BOSTON (AP) — Harvard University announced Monday that its school of public health has received a record $350 million donation to support students and bolster research into major global health threats.
The gift, the largest single donation in the history of the university, came from a philanthropic foundation established by the family of T.H. Chan, a Hong Kong real estate developer who died in 1986. Harvard President Drew Faust called the donation "transformative" and said it will help tackle the "most urgent and intractable challenges" in the area of public health.
In a rarity for the university, the Harvard School of Public Health will be renamed the Harvard T.H. Chan School of Public Health. The only other school within the university to be named for an individual in modern times is the Harvard Kennedy School, named for John F. Kennedy.
Harvard officials said the $350 million gift from The Morningside Foundation is unrestricted and will be managed by the Harvard Corporation as part of the university's overall endowment. It will be targeted to help students and faculty working to stop pandemics such as Ebola and malaria, cancer and obesity and to address global health threats stemming from war, poverty, environmental hazards and failing health care systems.
"We can apply it to the priorities of the moment and those priorities that are likely to evolve because public health is a very dynamic field," said Julio Frenk, the school's dean.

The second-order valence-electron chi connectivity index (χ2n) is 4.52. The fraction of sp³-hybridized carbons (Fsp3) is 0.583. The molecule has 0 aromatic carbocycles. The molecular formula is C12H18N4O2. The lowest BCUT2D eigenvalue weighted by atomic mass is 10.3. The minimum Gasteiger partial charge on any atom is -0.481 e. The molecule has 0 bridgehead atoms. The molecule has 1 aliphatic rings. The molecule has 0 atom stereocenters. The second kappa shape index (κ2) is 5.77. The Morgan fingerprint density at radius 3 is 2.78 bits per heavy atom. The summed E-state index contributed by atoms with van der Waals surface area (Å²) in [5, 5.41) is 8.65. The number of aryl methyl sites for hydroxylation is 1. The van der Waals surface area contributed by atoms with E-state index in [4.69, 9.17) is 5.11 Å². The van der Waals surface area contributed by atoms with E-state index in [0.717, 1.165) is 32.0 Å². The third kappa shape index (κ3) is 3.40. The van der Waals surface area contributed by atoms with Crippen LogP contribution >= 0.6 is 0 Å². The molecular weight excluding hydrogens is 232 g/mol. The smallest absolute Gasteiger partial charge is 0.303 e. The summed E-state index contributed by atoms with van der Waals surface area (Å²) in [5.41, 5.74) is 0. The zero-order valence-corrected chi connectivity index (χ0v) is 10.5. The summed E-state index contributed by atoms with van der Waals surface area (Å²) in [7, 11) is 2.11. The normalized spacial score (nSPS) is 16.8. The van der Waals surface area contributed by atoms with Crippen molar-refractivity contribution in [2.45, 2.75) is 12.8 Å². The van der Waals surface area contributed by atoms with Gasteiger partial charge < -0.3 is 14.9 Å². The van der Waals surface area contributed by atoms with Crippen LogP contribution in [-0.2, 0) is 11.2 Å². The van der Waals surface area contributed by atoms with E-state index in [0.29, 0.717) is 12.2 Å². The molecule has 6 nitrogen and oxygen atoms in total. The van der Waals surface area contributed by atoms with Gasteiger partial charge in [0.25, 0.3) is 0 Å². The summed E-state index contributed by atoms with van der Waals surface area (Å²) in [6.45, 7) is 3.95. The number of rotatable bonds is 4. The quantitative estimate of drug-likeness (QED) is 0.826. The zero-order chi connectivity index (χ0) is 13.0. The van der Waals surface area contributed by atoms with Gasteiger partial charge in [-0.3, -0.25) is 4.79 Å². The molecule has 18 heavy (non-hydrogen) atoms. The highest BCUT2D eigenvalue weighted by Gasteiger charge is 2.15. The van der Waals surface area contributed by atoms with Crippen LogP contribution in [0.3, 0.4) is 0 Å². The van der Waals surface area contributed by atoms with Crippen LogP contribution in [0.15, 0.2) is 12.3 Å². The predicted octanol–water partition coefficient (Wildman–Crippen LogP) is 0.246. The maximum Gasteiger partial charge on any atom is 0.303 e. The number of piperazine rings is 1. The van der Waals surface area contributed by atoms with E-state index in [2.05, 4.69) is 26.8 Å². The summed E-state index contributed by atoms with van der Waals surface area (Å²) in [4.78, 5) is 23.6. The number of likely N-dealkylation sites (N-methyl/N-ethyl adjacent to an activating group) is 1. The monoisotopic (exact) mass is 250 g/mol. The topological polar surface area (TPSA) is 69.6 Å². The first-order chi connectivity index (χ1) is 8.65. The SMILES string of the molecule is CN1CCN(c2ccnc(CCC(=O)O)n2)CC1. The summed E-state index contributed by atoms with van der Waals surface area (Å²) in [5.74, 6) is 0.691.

A researcher is already involved in trying to trace the origin of the current Ebola outbreak in western Africa, he said, while another is examining how mobile technology can be used to track Ebola patients.
Proceeds from the gift will also be used to expand student financial aid and provide loan forgiveness to graduates who decide to work in underserved U.S.communities or poor countries. The oldest continuously operating school of public health in the world, it celebrated its centennial anniversary last year.
Chan was born and raised in northern China before moving to Hong Kong in the 1940s, according to his son, Dr. Gerald Chan, who attended Monday's announcement with his mother and other family members.
"I think he would have been very pleased ... that the school would be part of his legacy," Chan said in an earlier interview.